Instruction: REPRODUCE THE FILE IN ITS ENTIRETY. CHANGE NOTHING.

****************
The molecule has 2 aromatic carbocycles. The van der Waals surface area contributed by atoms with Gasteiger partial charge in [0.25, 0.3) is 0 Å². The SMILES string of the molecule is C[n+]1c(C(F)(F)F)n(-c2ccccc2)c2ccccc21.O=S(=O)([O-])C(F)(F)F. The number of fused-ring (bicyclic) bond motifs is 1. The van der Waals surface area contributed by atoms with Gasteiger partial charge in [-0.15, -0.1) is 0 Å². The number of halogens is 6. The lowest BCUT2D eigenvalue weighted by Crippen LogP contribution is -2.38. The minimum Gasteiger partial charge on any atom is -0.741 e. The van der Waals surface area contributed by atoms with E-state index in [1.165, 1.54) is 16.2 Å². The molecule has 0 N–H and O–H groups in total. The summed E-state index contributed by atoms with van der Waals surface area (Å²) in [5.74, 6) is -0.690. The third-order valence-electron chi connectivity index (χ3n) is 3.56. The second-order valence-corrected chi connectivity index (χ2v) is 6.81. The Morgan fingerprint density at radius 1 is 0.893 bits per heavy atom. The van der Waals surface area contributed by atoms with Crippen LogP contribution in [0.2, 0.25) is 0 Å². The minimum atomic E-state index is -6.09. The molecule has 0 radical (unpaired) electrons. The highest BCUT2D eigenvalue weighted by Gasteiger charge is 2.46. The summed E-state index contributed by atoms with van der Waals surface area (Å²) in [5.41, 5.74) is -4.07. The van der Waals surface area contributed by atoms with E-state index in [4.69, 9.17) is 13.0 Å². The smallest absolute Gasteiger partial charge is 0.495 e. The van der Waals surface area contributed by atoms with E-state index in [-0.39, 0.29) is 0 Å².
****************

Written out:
The molecule has 2 aromatic carbocycles. The van der Waals surface area contributed by atoms with Gasteiger partial charge in [0.25, 0.3) is 0 Å². The SMILES string of the molecule is C[n+]1c(C(F)(F)F)n(-c2ccccc2)c2ccccc21.O=S(=O)([O-])C(F)(F)F. The number of fused-ring (bicyclic) bond motifs is 1. The van der Waals surface area contributed by atoms with Gasteiger partial charge in [-0.15, -0.1) is 0 Å². The number of halogens is 6. The lowest BCUT2D eigenvalue weighted by Crippen LogP contribution is -2.38. The minimum Gasteiger partial charge on any atom is -0.741 e. The van der Waals surface area contributed by atoms with E-state index in [1.165, 1.54) is 16.2 Å². The molecule has 0 N–H and O–H groups in total. The summed E-state index contributed by atoms with van der Waals surface area (Å²) in [5.74, 6) is -0.690. The third-order valence-electron chi connectivity index (χ3n) is 3.56. The second-order valence-corrected chi connectivity index (χ2v) is 6.81. The Morgan fingerprint density at radius 1 is 0.893 bits per heavy atom. The van der Waals surface area contributed by atoms with Crippen LogP contribution in [0.2, 0.25) is 0 Å². The minimum atomic E-state index is -6.09. The molecule has 0 radical (unpaired) electrons. The highest BCUT2D eigenvalue weighted by Gasteiger charge is 2.46. The summed E-state index contributed by atoms with van der Waals surface area (Å²) in [5.41, 5.74) is -4.07. The van der Waals surface area contributed by atoms with E-state index in [4.69, 9.17) is 13.0 Å². The smallest absolute Gasteiger partial charge is 0.495 e. The van der Waals surface area contributed by atoms with E-state index in [-0.39, 0.29) is 0 Å².